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A Short History of Sheffield Flood

"On Friday, March 11, 1864, exactly at midnight ... An overwhelming Flood swept down from an enormous reservoir at Bradfield, carrying away houses, mills, bridges, and manufactories, destroying property variously estimated at from half a million to two millions sterling in value, and causing the loss of about two hundred and fifty human lives."

So wrote Samuel Harrison, a local journalist, in his book A Complete History of the Great Flood at Sheffield, published in 1864. His aim was to "furnish a consecutive, authentic, and original narrative of the Flood and its incidents" as he felt the accounts that had appeared in the newspapers did not give the true and complete story. The book also includes lists of the dead and missing, an account of the inquest, and illustrations taken from photographs.

Photographs below: left "The devastation at Wisewood" right Malcolm Nunn with the headstone of his ancestor, William Horsfield.

The devastation at Wisewood Malcolm Nunn with the headstone of his ancestor, William Horsfield

William Horsfield, a workman employed by the Water Company, was the first to notice a crack in the side of the embankment. Mr Fountain, one of the contractors, and various workmen, neighbours and others connected to the construction of the reservoir, then took lanterns to examine the crack, but the general opinion was that there was no immediate danger. However, it was decided that John Gunson, the Water Company's chief engineer, should be sent for:

"Mr Fountain sent his son, Stephenson Fountain, on horseback to Sheffield, to tell Mr Gunson to come to the reservoir as soon as possible, as there was a crack in the embankment; and off the young man rode as fast as the darkness of the night, the fury of the tempest, and the mountainous nature of the road would permit."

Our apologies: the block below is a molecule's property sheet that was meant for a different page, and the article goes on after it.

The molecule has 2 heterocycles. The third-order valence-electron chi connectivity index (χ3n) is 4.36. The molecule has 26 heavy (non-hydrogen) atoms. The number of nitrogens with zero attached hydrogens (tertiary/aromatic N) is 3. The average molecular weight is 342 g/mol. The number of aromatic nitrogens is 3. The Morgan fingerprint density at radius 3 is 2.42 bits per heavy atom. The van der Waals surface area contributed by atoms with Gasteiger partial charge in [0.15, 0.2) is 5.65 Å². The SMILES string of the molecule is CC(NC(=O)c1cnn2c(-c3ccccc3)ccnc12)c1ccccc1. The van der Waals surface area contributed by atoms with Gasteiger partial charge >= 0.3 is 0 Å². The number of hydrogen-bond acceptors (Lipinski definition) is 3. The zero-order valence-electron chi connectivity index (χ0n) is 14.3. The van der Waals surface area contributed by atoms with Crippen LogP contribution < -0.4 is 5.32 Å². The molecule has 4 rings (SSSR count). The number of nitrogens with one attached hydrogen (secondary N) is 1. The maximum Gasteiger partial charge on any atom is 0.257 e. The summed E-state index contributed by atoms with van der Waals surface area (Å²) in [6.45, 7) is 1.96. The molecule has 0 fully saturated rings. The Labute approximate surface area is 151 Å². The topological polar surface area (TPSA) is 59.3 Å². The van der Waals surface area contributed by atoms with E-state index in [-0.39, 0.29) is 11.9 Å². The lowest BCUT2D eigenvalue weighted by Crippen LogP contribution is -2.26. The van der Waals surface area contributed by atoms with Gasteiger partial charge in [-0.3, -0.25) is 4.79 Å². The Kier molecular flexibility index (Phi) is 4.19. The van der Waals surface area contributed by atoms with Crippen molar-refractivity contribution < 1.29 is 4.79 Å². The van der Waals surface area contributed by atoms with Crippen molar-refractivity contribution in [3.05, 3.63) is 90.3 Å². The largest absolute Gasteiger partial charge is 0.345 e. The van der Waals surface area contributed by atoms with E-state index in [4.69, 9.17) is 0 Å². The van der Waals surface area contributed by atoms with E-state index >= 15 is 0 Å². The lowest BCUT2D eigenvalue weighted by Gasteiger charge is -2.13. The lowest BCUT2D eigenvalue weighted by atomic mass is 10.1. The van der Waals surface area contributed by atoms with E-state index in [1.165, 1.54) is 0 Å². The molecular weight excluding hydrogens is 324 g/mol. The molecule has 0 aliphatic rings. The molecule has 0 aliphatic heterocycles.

Stephenson then gained renown as having saved several people by alerting them to the danger. Stephenson Fountain's family later emigrated to Australia. He married and had five children, dying in 1912 aged 65. Several 'Rural Links' buses in South Yorkshire are named after local people, including Stephenson Fountain!

The following pictures show the bus named after Stephenson Fountain and the dedication plaque inside the bus.

Stephenson Fountain - the bus! Old colours Dedication plaque inside the bus Stephenson Fountain - the bus - New colours!

Samuel Harrison describes the scene the morning after the flood:

"How changed is now the aspect of the valley! There is the reservoir, which last night was nearly full; but now it is almost empty, and in the embankment is a great chasm, as though an earthquake had parted it asunder. Rocks and trees are torn up; houses have utterly disappeared; roads are swept away and impassable; bridges have vanished; and the works of industry have been "blotted out and rased" as completely as though they had never had any existence."

Some of the bodies were found a great distance away, including several at Doncaster, twenty-seven miles from the reservoir.

Below: "Ruins at Malin Bridge"

Ruins at Malin Bridge

The Great Sheffield Flood was one of the biggest man-made disasters in British history, although there are many people in the Sheffield area today who have never heard of it. The Flood was in the national newspapers at the time and Samuel Harrison tells us about the interest in it at the time:

"The number of visitors to the various scenes which we have mentioned was perfectly enormous. All day on Saturday, and again all day on Sunday, a continuous stream of people poured in the direction of Hillsbro' and Malin Bridge. Many came by railway from great distances. ... It was some weeks before the excitement and interest died away. The visitors all expressed their astonishment at the effects of the flood. ... The photographers were busy at all the most picturesque parts, and have produced faithful representations of many objects of interest."

Below: Visitors at the scene of Sheffield Flood, with the photographer's cart in the background.

Visitors at the scene of Sheffield Flood, with the photographer's cart in the background.

There are several websites devoted to different aspects of the flood, some of which are listed on the links page.

The following pictures show the "CLOB" stone - Centre Line Old Bank - one of four stones which mark the line of the original reservoir embankment, and the view across Dale Dyke Reservoir today.

Stone marking Centre Line Old Bank View across Dale Dyke Reservoir today



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